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Isak Krogh




Location: Sweden
Joined: 07 Feb 2012

Posts: 20

PostPosted: Tue 27 Aug, 2013 3:31 pm    Post subject: Early grapers         Reply with quote

Hi I have been looking around for evidence of early grapers
I have found two good depictions of pre 1300 ones:
http://manuscriptminiatures.com/4906/14569/
http://armourinart.com/296/475/

any evidence in text, art, or extant remains is very appreciated!
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Robert B. Marks




Location: Kingston, Ont.
Joined: 04 Feb 2004

Posts: 82

PostPosted: Wed 28 Aug, 2013 9:09 am    Post subject: Re: Early grapers         Reply with quote

Isak Krogh wrote:
Hi I have been looking around for evidence of early grapers
I have found two good depictions of pre 1300 ones:
http://manuscriptminiatures.com/4906/14569/
http://armourinart.com/296/475/

any evidence in text, art, or extant remains is very appreciated!


Sorry, but please forgive my ignorance here - what is a graper?

Robert Marks
Darksword Armory, Inc.
www.darksword-armory.com
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William Swiger




Location: Reston, VA
Joined: 23 Feb 2011
Likes: 50 pages
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Posts: 443

PostPosted: Wed 28 Aug, 2013 10:45 am    Post subject: Re: Early grapers         Reply with quote

Robert B. Marks wrote:
Isak Krogh wrote:
Hi I have been looking around for evidence of early grapers
I have found two good depictions of pre 1300 ones:
http://manuscriptminiatures.com/4906/14569/
http://armourinart.com/296/475/

any evidence in text, art, or extant remains is very appreciated!


Sorry, but please forgive my ignorance here - what is a graper?


This is all I could find - Grapers: lance against the body at the moment of impact, often cited in inventories but which are rarely seen.
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Malcolm A




Location: Scotland, UK
Joined: 22 Mar 2005

Posts: 89

PostPosted: Wed 28 Aug, 2013 11:06 am    Post subject:         Reply with quote

I recall seeing this topic included in a TV program and my understanding of what a graper is, is as follows.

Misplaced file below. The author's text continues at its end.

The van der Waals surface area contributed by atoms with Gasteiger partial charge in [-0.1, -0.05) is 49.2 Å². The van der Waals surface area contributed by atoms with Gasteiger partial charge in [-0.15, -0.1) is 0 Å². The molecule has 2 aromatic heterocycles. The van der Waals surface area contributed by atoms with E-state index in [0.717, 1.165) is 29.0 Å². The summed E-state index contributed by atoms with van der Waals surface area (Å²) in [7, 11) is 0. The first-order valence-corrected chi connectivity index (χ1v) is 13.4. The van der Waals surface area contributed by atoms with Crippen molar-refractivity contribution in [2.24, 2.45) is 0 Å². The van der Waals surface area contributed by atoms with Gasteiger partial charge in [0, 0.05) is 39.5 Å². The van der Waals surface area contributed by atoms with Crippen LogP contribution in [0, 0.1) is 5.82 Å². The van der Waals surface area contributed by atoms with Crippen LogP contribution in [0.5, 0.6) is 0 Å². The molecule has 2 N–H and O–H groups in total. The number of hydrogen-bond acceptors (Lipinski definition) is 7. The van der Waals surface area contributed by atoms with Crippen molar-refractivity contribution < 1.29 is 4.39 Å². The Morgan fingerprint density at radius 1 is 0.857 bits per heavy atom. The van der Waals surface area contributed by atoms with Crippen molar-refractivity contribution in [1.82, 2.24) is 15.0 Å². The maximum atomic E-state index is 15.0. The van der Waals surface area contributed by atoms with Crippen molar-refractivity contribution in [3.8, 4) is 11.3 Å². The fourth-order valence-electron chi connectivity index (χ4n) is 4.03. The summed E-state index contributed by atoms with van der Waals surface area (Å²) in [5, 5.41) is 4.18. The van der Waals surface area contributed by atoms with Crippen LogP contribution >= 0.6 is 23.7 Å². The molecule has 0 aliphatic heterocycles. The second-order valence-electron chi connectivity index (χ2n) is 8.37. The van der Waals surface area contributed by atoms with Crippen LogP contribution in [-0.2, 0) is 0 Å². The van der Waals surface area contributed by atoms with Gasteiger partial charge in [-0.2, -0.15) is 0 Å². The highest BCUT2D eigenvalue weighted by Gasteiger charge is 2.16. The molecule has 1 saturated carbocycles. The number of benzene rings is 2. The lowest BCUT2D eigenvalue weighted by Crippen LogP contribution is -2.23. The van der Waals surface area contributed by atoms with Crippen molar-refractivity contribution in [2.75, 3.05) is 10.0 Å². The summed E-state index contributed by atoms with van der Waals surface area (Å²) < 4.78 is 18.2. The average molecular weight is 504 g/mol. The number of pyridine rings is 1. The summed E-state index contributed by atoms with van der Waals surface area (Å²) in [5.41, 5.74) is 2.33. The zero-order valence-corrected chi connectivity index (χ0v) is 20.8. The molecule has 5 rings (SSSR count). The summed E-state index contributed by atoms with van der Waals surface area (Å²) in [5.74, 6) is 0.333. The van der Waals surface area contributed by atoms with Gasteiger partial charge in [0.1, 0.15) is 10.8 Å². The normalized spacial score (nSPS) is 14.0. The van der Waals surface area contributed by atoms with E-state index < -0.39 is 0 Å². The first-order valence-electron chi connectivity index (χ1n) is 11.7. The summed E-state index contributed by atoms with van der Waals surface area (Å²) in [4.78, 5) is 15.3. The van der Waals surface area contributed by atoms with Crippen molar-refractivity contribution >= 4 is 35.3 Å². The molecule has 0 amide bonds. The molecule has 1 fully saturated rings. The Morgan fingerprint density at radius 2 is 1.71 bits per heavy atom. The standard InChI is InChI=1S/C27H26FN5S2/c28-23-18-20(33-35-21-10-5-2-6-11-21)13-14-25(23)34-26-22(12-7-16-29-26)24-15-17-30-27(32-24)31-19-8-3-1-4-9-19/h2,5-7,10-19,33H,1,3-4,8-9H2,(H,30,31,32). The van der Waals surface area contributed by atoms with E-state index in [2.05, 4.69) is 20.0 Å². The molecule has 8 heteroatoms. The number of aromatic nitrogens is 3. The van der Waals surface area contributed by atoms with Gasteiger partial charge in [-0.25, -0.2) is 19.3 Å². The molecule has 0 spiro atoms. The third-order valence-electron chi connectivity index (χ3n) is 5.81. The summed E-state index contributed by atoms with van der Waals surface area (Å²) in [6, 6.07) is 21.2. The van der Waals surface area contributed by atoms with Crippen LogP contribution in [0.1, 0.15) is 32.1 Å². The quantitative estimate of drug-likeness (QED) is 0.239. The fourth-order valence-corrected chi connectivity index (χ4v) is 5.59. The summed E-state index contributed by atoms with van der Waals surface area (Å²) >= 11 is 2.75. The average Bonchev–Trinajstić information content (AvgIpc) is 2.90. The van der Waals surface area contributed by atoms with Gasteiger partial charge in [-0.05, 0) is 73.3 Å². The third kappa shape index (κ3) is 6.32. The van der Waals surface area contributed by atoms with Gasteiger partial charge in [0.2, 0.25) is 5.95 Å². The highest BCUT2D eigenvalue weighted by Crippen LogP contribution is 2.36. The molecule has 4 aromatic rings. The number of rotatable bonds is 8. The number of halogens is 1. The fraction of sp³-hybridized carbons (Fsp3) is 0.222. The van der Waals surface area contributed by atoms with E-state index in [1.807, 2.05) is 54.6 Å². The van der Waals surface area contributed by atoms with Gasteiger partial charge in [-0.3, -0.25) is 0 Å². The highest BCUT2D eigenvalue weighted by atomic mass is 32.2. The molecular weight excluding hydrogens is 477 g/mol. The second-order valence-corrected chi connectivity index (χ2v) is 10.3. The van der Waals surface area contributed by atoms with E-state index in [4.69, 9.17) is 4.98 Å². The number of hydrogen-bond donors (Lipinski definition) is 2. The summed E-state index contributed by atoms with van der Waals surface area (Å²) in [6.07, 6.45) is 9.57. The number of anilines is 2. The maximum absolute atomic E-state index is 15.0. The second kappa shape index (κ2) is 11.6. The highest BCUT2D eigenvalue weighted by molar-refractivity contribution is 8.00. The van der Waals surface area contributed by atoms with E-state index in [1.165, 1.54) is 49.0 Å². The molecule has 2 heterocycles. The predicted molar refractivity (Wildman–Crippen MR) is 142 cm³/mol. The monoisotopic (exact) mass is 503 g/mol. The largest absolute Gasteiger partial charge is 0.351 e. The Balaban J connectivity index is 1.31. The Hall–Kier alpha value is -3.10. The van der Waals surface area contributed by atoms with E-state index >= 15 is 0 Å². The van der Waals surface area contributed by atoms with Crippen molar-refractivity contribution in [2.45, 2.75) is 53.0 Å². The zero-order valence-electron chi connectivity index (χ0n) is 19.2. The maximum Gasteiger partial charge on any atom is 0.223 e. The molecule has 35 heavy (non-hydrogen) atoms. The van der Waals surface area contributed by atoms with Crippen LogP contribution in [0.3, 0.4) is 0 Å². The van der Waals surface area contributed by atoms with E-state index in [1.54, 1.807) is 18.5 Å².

A graper was a circular attachment, for want of a better word, that was fitted to a lance which butted against the knights body when the lance was couched under his arm. The graper was positioned against the front of the shoulder/ arm and it "locked" the lance to the knight's body thereby increasing the energy transferred to the target at impact.
If you look for the Mike Loades TV programs "Weapons that made Britain" and in particular Episode 3 about the lance, you will see more about it. Try about 23 minutes into the program.
I believe you can see the program if you access You Tube.

Hope this is of some assistance.

Cheers,
M

It is in truth not for glory, nor riches, nor honours that we are fighting, but for freedom -- for that alone, which no honest man gives up but with life itself
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Mart Shearer




Location: Jackson, MS, USA
Joined: 18 Aug 2012

Posts: 1,276

PostPosted: Wed 28 Aug, 2013 6:50 pm    Post subject:         Reply with quote

Here's a lance in the Manesse Codex. The plate in front of the hand is the vamplate (avant-plate) and the one behind the hand is a grapper or graper.
http://digi.ub.uni-heidelberg.de/diglitData/i...1/256v.jpg

I'm not sure if that's what's being shown in either of the two given examples, as the ring appears far to the rear when couched. Perhaps it's a counterweight to better balance the lance in hand?

An interesting find of a detail in the art, nonetheless.



 Attachment: 64.81 KB
UBH Cpg848 fo256v.jpg


ferrum ferro acuitur et homo exacuit faciem amici sui
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Sam Gordon Campbell




Location: Australia.
Joined: 16 Nov 2008

Posts: 677

PostPosted: Wed 28 Aug, 2013 11:00 pm    Post subject:         Reply with quote

From what I understand, a grapper can be metal or leather, it is attached just less than a forearm length from the butt[?] of the lance and, as mentioned above, assists in adding "grip" and spreading/adding the force of impact. Later on used in conjunction with an arret.

I'd say to be safe you're goint to have to couch your lance tighter if it's an earlier period as they were more like a spear (I think) but later became more specialised and so the addition of a ring of leather nailed to the heavier lance woukd help.

Member of Australia's Stoccata School of Defence since 2008.
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Isak Krogh




Location: Sweden
Joined: 07 Feb 2012

Posts: 20

PostPosted: Thu 29 Aug, 2013 1:20 pm    Post subject:         Reply with quote

If you look at later fighting manuals they often shorten the lance (grip it further up) to be able to parry an incoming lance strike and reach the opponent when his point has passed.
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